Known to the financial world as CEO of IMG and the Senior Founding Partner of Forstmann Little & Co., Ted Forstmann was also well known for his commitments to philanthropic causes, particularly those helping children.
Forstmann’s interest in education led to his involvement in providing scholarships to children of low-income families. In 1998, he and the late John Walton cofounded the Children’s Scholarship Fund. The Children’s Scholarship Fund is the country’s largest charity helping parents send their children to the school of their choice. Forstmann and Walton challenged local donors across the country to join them in funding the initial 40,000 K-12 scholarships worth $200 million.
Forstmann said, “Every child, regardless of their parents’ income, should have access to a quality education – an education that will not only prepare them for successful private lives, but help them to build cohesive communities and a strong democracy. We believe if you give parents a choice, you will give their children a chance.”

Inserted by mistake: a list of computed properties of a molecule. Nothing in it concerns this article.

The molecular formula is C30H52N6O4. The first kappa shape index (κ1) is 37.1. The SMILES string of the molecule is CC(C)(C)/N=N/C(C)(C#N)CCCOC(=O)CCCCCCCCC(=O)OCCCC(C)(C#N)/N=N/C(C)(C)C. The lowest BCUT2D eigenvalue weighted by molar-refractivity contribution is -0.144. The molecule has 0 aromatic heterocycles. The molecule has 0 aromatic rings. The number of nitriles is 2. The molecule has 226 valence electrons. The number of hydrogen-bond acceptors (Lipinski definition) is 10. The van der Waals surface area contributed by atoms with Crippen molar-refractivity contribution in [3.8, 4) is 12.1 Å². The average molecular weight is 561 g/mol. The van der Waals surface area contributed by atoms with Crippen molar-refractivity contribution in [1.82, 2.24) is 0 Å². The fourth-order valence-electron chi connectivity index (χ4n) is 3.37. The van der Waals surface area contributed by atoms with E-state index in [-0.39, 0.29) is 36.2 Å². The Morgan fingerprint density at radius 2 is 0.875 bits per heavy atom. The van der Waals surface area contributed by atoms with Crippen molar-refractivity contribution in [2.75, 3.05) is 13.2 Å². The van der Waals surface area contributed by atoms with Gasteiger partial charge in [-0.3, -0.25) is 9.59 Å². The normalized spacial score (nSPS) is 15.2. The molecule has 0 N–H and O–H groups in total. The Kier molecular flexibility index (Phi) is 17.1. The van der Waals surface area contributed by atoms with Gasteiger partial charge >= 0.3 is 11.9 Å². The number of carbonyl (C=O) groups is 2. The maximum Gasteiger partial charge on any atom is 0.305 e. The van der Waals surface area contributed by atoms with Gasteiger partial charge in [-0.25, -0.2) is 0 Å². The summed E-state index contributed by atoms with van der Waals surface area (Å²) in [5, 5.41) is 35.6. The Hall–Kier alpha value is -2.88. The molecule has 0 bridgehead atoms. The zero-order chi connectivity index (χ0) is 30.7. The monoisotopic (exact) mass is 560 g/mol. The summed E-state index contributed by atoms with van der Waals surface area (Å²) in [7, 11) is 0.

He was also known to say, “If you save one life, you save the world.” The Children’s Scholarship Fund has helped almost 123,000 low-income children nationwide, including more than 600 here in Oregon. The Children’s Scholarship Fund-Portland is thankful for Ted Forstmann’s vision and for the generosity that opened a world of achievement to low-income kids with few options.
Senior Policy Analyst Steve Buckstein debates an Occupy Portland participant at its downtown camp about the Morality of Capitalism on the Victoria Taft Show, KPAM radio, Friday, October 21, 2011. Steve’s portion begins about 40% into segment.
Kathryn Hickok talks with radio show host Bill Meyer to discuss impacts of changes in the tax code on charitable giving.